21. Jim,

    You hit the nail on the head with your observation that some Reformed men do not see the "logical conclusions of their own postions". If they did logically follow the Reformed error of predestination for salvation, they would not only have to (again, if they were logical and consitent) embrace faith as a gift, and regeneration preceding faith, but would also necessarily end up at the false gospel of Lordship Salvation. Such men, when attempting to extract someone from LS, often do more harm than good IMO.

    With the person trapped in the false gospel of Lordship Salvation in mind, who could argue with all sobriety that Lordship Salvation is not the SYMPTOM and Reformed theology (in most cases) the CAUSE?

    Moreover, who ever got cured by having only (or even mostly) his symptoms treated? It doesn't happen. Disease can only be cured by aggressively, and unremittingly attacking the CAUSE of that disease.

  22. Lou if you read the whole exerpt then you know that what I presented did not present faith as a gift according to Eph 2:8-9 which is what I think the discussion was about. I'm definitely not in the camp of faith as a gift- I too was trying to be fair. Hope I didn't upset the apple cart.

  23. DG:

    That was a hurried general announcement. I am using my phone today. (Stephen should be proud of me) Thanks for checking back in.


  24. What I find interesting is that a LS guy (Dave I am guessing) gets on here and says that this isn't LS, he is responded to that it is in fact LS.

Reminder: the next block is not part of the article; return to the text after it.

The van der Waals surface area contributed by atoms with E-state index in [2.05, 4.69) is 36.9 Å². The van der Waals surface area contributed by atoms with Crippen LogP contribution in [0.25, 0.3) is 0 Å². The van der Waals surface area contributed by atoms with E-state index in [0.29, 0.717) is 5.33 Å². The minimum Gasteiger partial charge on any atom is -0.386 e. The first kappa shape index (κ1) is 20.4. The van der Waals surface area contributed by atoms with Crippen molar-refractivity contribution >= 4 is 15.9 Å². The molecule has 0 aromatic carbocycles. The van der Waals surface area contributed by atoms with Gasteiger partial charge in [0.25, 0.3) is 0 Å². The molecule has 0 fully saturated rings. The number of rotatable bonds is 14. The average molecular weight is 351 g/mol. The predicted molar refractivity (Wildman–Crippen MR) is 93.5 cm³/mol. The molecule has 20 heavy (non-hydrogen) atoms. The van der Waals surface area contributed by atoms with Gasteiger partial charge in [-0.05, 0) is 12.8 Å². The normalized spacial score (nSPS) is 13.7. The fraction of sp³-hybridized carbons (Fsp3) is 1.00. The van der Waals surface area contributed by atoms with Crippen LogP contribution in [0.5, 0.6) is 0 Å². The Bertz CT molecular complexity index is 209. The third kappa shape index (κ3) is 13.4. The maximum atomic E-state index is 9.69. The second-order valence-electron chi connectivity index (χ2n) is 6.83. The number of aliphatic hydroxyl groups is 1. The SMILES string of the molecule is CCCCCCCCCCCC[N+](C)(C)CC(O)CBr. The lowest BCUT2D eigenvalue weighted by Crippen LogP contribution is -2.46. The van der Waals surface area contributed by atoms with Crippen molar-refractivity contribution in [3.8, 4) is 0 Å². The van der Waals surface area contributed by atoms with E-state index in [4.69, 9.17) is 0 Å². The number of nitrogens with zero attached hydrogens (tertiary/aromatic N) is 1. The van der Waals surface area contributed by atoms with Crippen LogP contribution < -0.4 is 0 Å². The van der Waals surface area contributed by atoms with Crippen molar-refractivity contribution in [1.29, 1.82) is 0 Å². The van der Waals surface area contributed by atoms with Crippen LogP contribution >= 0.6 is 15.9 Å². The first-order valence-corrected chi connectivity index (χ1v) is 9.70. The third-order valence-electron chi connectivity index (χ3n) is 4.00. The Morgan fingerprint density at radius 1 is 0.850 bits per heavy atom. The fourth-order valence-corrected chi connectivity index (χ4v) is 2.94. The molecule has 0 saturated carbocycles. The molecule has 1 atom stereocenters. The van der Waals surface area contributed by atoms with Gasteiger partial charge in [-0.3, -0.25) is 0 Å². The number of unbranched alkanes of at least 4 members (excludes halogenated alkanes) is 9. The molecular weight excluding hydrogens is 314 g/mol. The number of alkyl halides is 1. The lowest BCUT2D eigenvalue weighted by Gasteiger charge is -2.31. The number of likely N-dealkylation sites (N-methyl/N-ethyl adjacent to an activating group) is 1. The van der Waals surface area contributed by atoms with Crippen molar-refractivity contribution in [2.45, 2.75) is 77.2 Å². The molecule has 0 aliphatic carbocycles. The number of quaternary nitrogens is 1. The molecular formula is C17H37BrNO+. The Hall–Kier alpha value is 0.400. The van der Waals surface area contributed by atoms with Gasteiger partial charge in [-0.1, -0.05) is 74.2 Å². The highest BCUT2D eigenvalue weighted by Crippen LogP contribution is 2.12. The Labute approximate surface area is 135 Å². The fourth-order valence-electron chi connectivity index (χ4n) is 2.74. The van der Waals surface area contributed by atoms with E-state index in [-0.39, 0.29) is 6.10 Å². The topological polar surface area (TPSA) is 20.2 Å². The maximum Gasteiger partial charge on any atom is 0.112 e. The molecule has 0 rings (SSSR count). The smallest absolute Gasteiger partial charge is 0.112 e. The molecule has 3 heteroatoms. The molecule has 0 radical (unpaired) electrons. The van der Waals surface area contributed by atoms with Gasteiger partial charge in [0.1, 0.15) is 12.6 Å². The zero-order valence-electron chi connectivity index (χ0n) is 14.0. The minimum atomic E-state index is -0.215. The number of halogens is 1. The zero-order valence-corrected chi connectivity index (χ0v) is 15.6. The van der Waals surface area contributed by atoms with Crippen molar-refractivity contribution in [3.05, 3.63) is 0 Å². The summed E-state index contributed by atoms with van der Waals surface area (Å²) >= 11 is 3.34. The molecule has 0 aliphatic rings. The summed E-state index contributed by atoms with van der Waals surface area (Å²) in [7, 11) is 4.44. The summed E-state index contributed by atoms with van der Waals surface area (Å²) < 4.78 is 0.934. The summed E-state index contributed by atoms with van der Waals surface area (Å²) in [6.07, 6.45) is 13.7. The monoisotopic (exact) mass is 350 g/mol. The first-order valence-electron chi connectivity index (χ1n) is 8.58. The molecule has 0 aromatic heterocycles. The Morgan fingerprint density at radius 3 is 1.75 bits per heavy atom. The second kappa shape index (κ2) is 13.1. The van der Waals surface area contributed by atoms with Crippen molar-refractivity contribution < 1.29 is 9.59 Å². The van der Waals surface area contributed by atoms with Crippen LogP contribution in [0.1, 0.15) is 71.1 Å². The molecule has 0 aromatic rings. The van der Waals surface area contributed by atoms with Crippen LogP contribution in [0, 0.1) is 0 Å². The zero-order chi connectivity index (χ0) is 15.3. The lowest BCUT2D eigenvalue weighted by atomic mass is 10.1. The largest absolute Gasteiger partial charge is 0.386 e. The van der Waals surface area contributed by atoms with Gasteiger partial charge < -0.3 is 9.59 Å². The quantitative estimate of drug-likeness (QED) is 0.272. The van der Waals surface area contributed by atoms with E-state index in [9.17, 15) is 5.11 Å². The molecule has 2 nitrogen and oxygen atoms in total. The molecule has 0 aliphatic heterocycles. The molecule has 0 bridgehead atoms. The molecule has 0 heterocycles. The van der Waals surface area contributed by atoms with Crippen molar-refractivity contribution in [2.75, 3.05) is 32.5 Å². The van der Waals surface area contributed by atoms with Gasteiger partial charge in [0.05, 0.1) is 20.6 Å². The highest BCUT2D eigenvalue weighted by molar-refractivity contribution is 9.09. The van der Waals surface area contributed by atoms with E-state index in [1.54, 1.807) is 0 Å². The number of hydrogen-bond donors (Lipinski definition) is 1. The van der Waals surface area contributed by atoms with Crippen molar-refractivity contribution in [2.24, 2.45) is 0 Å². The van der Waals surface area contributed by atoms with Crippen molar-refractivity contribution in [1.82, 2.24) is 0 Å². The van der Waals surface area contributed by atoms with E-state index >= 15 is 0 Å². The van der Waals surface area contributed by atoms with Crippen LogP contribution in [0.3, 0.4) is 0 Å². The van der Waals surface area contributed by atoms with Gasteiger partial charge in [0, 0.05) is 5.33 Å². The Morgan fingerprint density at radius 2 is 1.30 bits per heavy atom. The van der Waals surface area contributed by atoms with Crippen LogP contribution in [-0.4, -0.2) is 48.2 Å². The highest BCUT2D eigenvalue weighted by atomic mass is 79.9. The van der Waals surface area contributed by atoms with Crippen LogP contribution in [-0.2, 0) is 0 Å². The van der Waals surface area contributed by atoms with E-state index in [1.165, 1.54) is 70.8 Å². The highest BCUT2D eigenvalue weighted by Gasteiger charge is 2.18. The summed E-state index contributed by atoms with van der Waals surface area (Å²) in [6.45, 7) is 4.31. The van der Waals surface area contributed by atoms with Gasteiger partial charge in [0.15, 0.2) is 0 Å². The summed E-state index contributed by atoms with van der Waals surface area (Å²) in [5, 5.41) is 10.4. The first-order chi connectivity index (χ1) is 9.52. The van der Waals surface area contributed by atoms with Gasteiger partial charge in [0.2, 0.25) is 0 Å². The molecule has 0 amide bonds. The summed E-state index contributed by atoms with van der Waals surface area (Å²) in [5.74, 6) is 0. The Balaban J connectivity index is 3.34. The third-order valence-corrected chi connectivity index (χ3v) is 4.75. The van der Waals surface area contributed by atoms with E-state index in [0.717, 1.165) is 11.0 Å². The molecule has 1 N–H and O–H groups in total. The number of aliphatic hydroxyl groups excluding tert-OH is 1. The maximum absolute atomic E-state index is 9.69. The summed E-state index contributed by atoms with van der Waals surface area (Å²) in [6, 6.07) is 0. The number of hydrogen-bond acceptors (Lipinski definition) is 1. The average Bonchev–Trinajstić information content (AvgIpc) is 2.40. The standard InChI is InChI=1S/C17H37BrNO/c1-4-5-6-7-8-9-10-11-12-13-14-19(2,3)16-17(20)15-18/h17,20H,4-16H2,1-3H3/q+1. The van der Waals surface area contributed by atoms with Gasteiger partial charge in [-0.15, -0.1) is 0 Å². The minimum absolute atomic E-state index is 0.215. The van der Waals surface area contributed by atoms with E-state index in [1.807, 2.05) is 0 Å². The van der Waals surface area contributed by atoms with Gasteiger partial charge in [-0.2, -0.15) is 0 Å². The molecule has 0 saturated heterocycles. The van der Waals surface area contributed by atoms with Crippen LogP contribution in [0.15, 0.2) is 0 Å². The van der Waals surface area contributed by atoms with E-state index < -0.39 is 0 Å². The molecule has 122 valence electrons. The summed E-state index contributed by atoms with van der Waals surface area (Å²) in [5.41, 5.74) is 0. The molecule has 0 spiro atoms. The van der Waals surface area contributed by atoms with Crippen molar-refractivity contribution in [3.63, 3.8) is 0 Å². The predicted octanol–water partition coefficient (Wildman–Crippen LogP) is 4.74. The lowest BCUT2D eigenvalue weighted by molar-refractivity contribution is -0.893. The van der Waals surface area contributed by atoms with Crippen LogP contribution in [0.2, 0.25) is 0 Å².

Either LS people don't know what it is, you don't know what it is, neither know what it is, or some other option I am not aware of.

    How will anyone correct others biblically about the false nature of something if it isn't presented correctly? This goes both ways.

    Samuel Orton

  25. "[LS] is the view that believing in Christ as Savior is not enough. A person also needs to let Christ control every thought and action to be truly saved."

    I agree with Dave. This was simply made up and that poor girl was misled.

    NO LS preacher has ever said anything like this.

    Lou, to your point about forsaking everything, it is absolutely true. If your faith is in anyone or anything else but Christ, you can't be saved. You must forsake every other possibility and fully truth Christ. That doesn't prove works, that proves works can't help.


  26. Sam:

    The way to know what LS is is to read and discern what they mean by getting down to understanding how they define the terms they use.

    Over and over the LS men force into or extract from the Bible definitions that are not there to bolster their LS peesuppositions. Repentance, faith, believe are redefined by JMAC right down the list.